Film Studies Cinematography: Camera shots, movement and angles

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Film Studies

Film StudiesCinematography:Camera shots, movement and anglesEstablishing ShotQuite simply this shot is used by a director to establish the location/setting of the film. It could be a shot of New York for exampleExamples:Lord of the RingsTaxi Driver

Master ShotSimilar to an establishing shot but used to show two or more characters talking at the start of the scene without the need for editing. It establishes both location and the relationship between characters.Example:Reservoir Dogs opening title sequence

Extreme Close upA shot which focuses very closely on an object or part of the body to suggest its importance, an extreme close up of an eye in a Horror film may indicate terror for example (note it could be an object like a map in a War film as well)Example:Zombie Flesh Eaters (splinter)Waynes World

Close upA shot which focuses on a characters face to suggest the emotion of that person (again a close up could be on any part of the mise en scene which the director deems to be important for the audience.Example:The Shining (Heres Johnny)

Mid ShotProbably the most repeated shot in film, a mid shot usually suggests conversation between characters and is shot from the waist up (The key thing about this shot is that the audience should not attach any importance to the shot and instead pay attention to the dialogue.)Example:Pirates of the C (Will and Captain Jack fight)

Long ShotThis shot is used to show the whole body of an actress or a number of actors. This could be used to show their isolation or vulnerability or to place them in a specific location.Example:Generic exampleThe Third Man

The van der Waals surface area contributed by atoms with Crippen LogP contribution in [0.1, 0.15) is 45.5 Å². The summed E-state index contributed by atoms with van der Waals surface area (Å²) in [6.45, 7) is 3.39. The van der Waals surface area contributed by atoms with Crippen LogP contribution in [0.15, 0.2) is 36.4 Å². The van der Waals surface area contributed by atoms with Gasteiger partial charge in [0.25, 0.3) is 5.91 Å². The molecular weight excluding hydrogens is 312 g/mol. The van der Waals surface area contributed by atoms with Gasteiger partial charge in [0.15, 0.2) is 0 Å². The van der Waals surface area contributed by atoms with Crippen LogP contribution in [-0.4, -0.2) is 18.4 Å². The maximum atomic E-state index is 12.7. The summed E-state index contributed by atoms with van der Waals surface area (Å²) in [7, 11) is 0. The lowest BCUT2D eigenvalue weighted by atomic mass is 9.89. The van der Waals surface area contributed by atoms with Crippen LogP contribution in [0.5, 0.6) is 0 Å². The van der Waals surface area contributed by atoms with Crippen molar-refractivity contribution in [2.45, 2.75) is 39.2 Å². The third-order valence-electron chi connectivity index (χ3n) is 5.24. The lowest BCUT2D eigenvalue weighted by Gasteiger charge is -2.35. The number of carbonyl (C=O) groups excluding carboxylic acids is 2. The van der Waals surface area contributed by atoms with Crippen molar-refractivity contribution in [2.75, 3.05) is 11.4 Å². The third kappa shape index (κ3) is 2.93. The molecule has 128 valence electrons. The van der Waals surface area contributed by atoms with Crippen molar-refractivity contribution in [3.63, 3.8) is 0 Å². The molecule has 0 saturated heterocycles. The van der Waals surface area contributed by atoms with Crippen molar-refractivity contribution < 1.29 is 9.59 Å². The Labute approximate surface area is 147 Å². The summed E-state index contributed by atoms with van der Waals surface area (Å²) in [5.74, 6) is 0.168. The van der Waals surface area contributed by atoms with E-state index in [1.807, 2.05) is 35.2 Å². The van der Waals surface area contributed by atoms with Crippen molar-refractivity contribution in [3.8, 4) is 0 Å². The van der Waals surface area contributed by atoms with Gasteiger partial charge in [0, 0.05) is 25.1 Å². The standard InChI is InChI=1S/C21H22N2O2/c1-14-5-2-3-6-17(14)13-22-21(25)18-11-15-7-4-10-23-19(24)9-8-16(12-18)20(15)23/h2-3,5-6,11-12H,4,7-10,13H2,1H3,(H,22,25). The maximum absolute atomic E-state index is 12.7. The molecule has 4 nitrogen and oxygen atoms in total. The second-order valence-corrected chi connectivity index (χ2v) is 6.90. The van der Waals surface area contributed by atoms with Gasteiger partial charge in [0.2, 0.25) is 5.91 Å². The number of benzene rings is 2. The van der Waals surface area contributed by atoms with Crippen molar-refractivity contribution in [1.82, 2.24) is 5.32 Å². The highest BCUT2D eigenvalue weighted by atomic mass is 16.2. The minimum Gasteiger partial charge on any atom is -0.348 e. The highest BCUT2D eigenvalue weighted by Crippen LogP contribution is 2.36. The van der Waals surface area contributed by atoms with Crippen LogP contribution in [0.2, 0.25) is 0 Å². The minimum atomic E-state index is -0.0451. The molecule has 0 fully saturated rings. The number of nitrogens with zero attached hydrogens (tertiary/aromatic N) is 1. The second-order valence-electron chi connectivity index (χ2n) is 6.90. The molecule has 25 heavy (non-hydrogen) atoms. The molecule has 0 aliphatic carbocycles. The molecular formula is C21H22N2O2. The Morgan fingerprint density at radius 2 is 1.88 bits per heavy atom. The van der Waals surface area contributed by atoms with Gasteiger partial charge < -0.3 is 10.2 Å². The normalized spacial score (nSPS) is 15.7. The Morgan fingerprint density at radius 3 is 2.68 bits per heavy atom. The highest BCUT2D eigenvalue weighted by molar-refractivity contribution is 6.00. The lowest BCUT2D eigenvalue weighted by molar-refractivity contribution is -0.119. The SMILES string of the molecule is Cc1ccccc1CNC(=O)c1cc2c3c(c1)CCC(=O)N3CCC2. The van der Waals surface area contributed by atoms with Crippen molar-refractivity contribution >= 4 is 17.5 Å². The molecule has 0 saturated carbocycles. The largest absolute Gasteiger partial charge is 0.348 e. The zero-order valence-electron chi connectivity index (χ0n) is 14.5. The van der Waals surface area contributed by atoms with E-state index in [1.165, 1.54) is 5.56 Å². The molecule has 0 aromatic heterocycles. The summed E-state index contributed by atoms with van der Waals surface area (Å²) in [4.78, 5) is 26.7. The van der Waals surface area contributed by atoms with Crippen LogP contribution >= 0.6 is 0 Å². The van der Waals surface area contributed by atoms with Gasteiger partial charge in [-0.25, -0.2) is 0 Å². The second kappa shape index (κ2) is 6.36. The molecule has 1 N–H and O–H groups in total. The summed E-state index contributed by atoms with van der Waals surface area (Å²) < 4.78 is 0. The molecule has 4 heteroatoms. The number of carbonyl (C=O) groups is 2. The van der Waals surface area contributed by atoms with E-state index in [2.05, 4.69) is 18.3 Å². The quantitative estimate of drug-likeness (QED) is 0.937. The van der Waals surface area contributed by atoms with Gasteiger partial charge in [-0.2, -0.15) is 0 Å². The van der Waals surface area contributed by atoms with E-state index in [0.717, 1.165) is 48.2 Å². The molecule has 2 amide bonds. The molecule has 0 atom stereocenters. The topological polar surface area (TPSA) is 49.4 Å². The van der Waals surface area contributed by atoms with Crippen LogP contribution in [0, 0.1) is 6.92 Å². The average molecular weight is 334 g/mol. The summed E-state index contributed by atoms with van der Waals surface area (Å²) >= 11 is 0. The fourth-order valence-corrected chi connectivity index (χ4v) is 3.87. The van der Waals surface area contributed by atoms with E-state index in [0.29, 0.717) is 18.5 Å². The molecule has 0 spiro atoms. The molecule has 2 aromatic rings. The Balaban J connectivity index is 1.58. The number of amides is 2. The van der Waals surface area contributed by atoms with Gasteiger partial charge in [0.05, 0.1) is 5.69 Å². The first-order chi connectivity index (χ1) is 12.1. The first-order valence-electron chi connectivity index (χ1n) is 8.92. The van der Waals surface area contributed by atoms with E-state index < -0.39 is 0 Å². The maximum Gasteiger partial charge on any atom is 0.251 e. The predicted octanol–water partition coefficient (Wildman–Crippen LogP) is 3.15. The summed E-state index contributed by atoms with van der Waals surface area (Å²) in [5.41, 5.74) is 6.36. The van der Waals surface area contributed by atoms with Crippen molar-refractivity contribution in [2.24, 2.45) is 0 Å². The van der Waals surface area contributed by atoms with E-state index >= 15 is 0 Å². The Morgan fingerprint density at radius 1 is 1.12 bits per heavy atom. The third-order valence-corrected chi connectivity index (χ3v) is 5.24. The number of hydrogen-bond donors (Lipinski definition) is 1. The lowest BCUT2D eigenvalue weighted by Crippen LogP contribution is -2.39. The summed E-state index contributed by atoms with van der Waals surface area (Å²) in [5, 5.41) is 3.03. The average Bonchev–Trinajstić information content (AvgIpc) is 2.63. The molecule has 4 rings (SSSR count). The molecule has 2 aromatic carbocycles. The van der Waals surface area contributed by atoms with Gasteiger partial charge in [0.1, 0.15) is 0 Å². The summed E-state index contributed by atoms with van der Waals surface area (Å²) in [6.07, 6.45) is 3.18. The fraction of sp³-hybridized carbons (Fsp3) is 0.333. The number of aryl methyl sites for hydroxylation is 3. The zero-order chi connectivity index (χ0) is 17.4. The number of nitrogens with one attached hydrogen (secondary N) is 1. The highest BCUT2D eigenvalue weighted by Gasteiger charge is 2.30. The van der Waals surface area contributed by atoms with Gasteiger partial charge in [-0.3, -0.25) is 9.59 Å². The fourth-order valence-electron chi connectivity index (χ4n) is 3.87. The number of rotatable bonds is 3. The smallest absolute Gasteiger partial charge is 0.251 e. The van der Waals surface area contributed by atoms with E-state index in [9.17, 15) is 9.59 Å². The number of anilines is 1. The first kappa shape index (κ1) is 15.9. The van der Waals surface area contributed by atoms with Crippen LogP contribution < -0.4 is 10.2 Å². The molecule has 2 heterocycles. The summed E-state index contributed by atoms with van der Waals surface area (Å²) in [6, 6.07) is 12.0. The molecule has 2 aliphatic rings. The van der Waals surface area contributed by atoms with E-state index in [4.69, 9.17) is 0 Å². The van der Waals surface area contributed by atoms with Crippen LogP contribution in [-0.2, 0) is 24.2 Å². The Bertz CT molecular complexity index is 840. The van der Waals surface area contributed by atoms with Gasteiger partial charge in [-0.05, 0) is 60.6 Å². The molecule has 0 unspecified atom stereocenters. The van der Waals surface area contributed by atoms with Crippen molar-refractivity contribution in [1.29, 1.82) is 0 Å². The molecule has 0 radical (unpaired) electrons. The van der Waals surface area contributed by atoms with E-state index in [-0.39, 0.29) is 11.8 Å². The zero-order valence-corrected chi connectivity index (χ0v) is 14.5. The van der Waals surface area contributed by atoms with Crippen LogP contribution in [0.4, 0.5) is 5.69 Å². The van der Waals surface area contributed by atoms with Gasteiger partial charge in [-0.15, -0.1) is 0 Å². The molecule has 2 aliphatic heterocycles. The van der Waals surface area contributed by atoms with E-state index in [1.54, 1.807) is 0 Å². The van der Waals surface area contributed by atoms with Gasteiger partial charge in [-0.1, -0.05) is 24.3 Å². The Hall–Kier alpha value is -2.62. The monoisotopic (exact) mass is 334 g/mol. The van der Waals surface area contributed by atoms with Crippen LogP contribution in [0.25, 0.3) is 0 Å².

Wide ShotSimilar to an establishing shot or master shot, a wide shot is used to show crowds of people in a fight scene or busy urban environment (obviously these are only examples, could be a car chase with pedestrians in danger etc.)Example:Dawn of the Dead (2004)Zombieland

Two ShotA shot where two characters are engaged in conversation/conflict in the same frame.Example:The Dark Knight (Interrogation scene)

Aerial ShotUsing a helicopter or crane this type of shot is used to suggest the vastness of a landscape, establish a scene or to make a character vulnerableExample:The Shining (opening)

Point of ViewA shot which replicates the view from an actor or creature when they are looking at something else. It is used to make the viewer feel involved in the action and make the thing they are looking at be placed in a position of danger, suspicion, centre of attentionExample:Rec trailerAn American Werewolf in London

Over the Shoulder ShotThis shot is commonly used to illustrate conversation and talk between two characters. It can also be used in a horror film to suggest that something dangerous is going to happen to the person who we are following.Example:Heat Pacino/DeNiro

Shot reverse ShotUsually shown in the form of a conversation , where the camera cuts between the faces of the two or more people who are talking (not in an over the shoulder manner)Example:Heat Pacino/DeNiro